Rob Bryant, MD (@RobJBryant13), Amie Hatch, PharmD, BCPS (@Amie_EMPharmD), and Jeremy Bair, PharmD (@bairpharm) from Intermountain Healthcare in Utah have created and adopted a fantastic medication reference card which is used by physicians and nurses in the Emergency Department. The medications were chosen because they are often prone to dosing errors and require time-sensitive ordering. They generously offered to share this incredibly compact resource for free to the Emergency Medicine community as a PV card. If you see them, give them a high-five.
Intentional overdose patients are notorious for giving inaccurate histories. “I took 14 tablets of this and 8 capsules of that. No, wait. It was 3 tablets of this and a handful of capsules of that… This happened about 2 hours ago. Actually, I think it was last night.” Round and round the merry-go-round we go.
- How should we risk-assess whether acetaminophen is involved?
- If the patient provides no history of acetaminophen ingestion, do we need to order a level?
Today, we are busting open the concept of peer review for publications on blogs!
The peer review process has been criticized for its flaws, but is universally accepted as a necessary part of the scientific process. Peer reviewing allows experts in a field to determine the validity of a study or an article so that those of us who are less expert can reap the benefits of their knowledge. Until recently this process was almost universally pre-publication and anonymous. Authors would go through months of review and revision based on feedback of experts whose name they didn’t even know. In the last decade journals such as BMJ Open moved to an open peer review process by divulging the reviewer’s identities to the author and publishing the reviews of the experts online for open access to all readers. This open peer review model prevents redundancy and encourages transparency in the scientific process.
Recently, I have been asked by several students at my home institution (UTHSC at San Antonio) to help them understand bundle branch blocks. This is different than some of my usual posts because it is meant to be more educational than evidence based. So here we go. The normal conduction system of the healthy heart is shown to the right. If there is a delay or block in the left or right bundle, depolarization will take longer to occur. Therefore we get a widened QRS (>0.12 sec or >3 small boxes).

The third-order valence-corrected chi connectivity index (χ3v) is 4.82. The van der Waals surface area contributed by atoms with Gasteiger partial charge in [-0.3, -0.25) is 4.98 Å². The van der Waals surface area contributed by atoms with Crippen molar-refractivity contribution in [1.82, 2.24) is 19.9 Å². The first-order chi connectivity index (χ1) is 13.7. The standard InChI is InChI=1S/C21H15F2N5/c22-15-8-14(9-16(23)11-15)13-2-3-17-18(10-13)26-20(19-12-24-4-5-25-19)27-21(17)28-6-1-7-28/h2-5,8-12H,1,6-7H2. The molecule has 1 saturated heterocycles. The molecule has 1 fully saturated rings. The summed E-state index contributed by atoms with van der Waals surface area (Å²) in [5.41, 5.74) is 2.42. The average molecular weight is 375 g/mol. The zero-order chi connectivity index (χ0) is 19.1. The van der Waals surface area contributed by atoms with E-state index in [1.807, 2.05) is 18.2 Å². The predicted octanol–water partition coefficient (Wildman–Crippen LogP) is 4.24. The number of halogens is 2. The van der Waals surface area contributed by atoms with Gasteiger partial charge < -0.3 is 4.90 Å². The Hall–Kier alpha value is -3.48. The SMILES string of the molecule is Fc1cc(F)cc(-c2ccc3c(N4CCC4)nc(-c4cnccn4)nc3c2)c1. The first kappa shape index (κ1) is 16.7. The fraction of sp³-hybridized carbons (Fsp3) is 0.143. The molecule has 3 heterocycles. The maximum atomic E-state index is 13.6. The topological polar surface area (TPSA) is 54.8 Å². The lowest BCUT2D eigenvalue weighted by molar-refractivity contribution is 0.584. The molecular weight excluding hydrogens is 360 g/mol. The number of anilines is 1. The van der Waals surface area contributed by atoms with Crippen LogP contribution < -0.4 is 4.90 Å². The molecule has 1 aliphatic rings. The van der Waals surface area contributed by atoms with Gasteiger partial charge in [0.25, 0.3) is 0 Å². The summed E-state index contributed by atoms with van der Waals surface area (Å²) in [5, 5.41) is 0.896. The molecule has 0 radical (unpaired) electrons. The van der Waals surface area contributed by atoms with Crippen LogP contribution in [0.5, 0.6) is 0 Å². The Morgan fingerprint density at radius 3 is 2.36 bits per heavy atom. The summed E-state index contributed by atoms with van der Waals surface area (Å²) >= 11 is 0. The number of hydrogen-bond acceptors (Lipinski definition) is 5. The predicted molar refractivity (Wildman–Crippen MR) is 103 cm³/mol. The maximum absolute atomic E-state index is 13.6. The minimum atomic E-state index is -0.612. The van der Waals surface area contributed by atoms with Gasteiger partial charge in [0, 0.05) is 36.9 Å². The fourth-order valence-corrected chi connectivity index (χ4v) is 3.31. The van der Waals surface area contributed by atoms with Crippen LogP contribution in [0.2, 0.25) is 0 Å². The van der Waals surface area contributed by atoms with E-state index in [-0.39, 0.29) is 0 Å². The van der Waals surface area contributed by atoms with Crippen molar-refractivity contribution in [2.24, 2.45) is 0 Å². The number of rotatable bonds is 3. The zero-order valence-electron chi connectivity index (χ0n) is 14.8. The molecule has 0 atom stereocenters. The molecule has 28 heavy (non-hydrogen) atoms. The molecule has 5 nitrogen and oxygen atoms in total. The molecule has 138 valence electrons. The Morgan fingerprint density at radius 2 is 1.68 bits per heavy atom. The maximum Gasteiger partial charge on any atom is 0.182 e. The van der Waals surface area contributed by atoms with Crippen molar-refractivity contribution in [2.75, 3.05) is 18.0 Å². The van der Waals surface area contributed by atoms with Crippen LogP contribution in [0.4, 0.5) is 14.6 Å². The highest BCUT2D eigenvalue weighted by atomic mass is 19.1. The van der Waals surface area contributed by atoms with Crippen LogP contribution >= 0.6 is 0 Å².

Due to the overwhelming popularity of Dr. Salim Rezaie‘s recent post discussing the Brugada criteria for SVT with aberrancy vs VT, Dr. Jason West (@JWestEM, an EM resident from Jacobi/Montefiore) kindly helped to co-author and package this information into a PV card for quick reference. To use this sequential, four-question approach, if at any time you answer YES to the question, it is ventricular tachycardia.
The incidence of critical illness in the ED is rising, with greater than 1 million ED patients requiring emergent resuscitation each year. In addition to definitive airway management, hemodynamic support is among the most important life-saving interventions implemented by emergency physicians. When a patient develops persistent hypotension, what is your approach to choosing the right medication for hemodynamic support?
It’s 7 am on a Monday. Your first patient is an 82 year-old woman who was brought in by EMS from an assisted living facility. All EMS can tell you is that she was not acting herself. You enter her room and introduce yourself. “Hello Mrs. Jones. How are you today?” The woman startles, “Well, you see, I went to put my dog out, and then I was just walking, and couldn’t remember. So it’s all coming full circle, and then I ate a sandwich.” Just then EMS rolls in with another patient, a 75 year-old male coming from home, who was found by his wife in his recliner minimally responsive, with a GCS of 6. He is followed by a 76 year-old female who had a fall from standing three days ago, and has been increasingly confused today, and is currently oriented only to person.